The project was daunting. “We needed to crack the infrastructure of this vast and diverse space,” explains Bobley. “If you are a retail buyer in Lagos, how would you know about the scene in Maputo or Dakar? This is the starting point for Industrie Africa. It bridges that gap and acts as a connecting point.”
Anna Marie Benedict, marketing and communications director for Africa Fashion Week London, which launched in 2011, is well aware of the difficulties of bringing African fashion to a wider audience. “African designers do not get support from the western press,” she says, “and it is hard for many of our designers to even make it to London to showcase their designs. Not to mention the fact that we need more banks and venture capitalists to take a greater interest in Africa.”
So what does Benedict make of Industrie Africa? “It is fabulous that they are shining a light on young designers,” she says. “It is exactly what those designers need, as so many do not have the economic resources to promote themselves beyond their own countries.”
Kanabar and Bobley created, designed and launched the website in only 12 months. “There was little sleep and a lot of hustling!” says Kanabar. “We used every means we could to curate the pool of designers that we had at launch. We travelled, consulted influencers, reached out to designers on Instagram, and cold emailed and cold called. We launched about 80 designers from 24 countries and now we stand at about 90 designers on site.”
The duo has since hired a design team to build a site that’s easy to navigate. “We’ve created a filter system to deal with the huge range in diversity, and that’s really key,” says Bobley. “You can shop by country or product category. The sustainability category was also very important to us and has actually proved to be instrumental since launch — more than half of our brands are sustainable.”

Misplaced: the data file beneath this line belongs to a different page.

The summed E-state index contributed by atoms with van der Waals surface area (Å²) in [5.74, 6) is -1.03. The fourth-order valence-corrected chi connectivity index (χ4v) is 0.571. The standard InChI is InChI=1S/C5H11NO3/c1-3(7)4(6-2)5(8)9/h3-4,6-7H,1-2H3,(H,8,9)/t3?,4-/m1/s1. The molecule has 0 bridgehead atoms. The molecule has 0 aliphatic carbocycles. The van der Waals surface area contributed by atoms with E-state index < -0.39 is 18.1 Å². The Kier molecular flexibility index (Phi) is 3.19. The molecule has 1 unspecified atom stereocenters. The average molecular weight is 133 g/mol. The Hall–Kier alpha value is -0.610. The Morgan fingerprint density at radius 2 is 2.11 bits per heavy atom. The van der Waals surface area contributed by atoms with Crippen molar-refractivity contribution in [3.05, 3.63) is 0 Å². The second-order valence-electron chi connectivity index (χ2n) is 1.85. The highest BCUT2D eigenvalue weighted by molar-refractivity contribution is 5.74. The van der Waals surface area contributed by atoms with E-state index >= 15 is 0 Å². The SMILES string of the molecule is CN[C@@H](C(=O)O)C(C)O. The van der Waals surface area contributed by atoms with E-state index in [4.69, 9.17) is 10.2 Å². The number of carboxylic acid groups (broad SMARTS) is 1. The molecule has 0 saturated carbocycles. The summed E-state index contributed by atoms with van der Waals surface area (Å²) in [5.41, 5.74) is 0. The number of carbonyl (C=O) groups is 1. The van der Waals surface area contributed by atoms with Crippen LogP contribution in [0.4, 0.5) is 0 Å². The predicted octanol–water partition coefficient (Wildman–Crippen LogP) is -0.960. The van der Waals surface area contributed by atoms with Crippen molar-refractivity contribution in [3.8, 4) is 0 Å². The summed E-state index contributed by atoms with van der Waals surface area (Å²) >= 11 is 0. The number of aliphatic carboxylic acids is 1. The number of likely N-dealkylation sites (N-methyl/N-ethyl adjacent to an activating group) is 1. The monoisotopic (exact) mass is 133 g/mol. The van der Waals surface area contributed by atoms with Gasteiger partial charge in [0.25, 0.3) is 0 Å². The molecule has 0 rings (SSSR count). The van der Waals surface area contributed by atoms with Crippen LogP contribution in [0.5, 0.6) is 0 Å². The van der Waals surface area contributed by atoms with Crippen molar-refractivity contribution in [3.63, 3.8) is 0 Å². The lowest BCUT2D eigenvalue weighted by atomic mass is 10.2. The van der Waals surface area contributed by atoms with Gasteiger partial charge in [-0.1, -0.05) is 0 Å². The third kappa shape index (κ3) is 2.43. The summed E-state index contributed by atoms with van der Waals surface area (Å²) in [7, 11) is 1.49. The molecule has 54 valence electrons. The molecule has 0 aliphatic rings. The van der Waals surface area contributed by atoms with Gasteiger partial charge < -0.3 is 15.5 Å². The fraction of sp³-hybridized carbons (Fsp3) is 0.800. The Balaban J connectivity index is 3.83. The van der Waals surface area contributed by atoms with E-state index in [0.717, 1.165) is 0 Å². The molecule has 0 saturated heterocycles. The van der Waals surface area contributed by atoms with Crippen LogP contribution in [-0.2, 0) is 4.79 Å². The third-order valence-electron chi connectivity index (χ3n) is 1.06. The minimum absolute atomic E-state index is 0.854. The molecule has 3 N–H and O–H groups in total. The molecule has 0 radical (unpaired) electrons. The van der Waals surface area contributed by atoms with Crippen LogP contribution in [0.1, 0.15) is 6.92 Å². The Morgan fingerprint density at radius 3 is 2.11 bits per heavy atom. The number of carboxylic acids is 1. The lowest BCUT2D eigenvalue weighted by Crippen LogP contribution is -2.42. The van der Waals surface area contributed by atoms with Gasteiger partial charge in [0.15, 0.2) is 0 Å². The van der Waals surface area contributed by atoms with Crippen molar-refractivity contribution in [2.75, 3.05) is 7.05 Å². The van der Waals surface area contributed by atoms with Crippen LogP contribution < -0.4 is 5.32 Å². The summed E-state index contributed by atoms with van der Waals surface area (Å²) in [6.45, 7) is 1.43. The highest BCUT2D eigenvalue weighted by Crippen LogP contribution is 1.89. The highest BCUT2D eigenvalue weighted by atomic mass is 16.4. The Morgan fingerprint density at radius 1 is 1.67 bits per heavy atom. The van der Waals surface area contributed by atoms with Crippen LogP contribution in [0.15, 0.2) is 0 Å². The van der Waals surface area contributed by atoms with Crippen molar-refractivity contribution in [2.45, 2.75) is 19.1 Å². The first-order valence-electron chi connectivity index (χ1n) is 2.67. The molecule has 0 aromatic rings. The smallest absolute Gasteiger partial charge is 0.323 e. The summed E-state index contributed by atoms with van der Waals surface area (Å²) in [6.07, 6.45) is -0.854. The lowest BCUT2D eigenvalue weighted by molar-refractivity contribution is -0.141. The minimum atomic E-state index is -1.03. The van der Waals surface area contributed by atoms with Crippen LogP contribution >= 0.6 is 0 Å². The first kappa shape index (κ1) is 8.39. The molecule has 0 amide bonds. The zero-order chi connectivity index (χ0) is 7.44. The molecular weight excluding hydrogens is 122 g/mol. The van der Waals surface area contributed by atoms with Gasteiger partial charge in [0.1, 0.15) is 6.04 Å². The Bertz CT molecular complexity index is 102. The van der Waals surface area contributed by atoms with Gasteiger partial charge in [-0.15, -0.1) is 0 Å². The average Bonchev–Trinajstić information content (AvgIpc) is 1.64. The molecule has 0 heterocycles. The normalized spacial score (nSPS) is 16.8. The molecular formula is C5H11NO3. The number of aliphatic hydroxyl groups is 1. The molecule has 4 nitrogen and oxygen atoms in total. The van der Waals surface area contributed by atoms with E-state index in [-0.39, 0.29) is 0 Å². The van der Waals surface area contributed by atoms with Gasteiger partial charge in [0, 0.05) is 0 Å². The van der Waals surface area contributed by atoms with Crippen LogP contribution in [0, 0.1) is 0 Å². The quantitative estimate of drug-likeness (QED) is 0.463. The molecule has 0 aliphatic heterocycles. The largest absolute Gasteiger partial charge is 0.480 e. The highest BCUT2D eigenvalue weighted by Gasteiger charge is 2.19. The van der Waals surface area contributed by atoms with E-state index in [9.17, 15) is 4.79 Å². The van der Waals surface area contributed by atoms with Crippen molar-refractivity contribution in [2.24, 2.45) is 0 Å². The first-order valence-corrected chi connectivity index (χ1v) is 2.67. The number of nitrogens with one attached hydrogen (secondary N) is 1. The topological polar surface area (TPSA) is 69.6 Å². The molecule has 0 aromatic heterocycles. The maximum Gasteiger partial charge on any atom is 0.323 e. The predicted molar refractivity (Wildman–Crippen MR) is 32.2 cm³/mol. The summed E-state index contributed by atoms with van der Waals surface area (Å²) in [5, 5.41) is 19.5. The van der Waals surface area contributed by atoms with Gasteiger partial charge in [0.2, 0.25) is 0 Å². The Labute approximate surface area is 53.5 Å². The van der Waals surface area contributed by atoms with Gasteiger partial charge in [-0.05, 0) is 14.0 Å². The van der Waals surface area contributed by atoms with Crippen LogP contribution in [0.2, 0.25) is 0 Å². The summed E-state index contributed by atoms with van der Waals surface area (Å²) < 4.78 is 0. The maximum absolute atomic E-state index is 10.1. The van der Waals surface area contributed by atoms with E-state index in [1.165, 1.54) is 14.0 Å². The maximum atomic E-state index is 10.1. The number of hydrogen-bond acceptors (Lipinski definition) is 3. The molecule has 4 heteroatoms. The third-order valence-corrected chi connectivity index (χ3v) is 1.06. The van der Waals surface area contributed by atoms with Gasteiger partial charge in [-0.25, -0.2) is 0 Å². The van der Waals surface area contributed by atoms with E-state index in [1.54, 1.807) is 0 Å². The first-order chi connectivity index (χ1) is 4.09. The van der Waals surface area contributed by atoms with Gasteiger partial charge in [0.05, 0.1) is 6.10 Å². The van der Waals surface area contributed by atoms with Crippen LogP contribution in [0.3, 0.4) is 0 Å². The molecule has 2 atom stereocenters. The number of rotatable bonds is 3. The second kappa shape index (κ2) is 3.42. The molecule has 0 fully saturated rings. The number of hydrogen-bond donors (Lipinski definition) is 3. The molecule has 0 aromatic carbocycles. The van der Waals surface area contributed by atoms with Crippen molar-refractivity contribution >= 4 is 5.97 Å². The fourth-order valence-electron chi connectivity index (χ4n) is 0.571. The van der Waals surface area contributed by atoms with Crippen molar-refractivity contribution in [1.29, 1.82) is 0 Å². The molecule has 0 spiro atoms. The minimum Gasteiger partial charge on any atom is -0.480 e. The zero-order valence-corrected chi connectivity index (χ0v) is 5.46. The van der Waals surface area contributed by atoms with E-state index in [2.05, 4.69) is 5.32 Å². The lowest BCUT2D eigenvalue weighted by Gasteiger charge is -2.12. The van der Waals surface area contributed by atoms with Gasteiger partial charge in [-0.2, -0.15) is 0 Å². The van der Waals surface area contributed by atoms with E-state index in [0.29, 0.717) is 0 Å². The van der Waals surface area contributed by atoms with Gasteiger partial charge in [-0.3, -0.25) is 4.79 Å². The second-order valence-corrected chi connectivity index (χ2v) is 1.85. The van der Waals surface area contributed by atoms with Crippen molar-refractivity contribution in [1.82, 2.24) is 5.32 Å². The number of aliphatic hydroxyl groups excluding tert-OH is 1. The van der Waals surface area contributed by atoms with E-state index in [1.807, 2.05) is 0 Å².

The site is organised so that international buyers and press can navigate the individual designers and download collections, while consumers can search for points of purchase and stockist details. But perhaps the most innovative feature on site is the contact button, which not only allows buyers, press or consumers to get in touch with designers directly, but lets the designers themselves interact. Previously, communication and collaboration had been difficult.
There are still larger, continent-wide issues that need to be addressed. “Most [African] designers have the same challenges,” says Kanabar. “The industry lacks the infrastructure and distribution networks to support the marketability and scale that fashion designers require, and real local and international demand to support the supply. Internally, members of the industry struggle with sustaining businesses and integrating with ecosystems of support, from retail and sales to media representation and production cycles. Production is a major issue that designers face. We have to think about this when choosing who to represent.”
Neither of Industrie Africa’s founders are sure about what the future holds. “Part of the guaranteed success of our site is maintaining the current profiles,” says Bobley. “We need to chase designers for lookbooks, update details, stockists and press contacts. That is our biggest challenge.”
But with plans to expand the site and team within the next year, both are feeling optimistic. “We see Industrie Africa as the beginning of a much-needed conversation about the continent’s role globally,” says Kanabar, “one that maintains and celebrates regionalism without marginalising it.”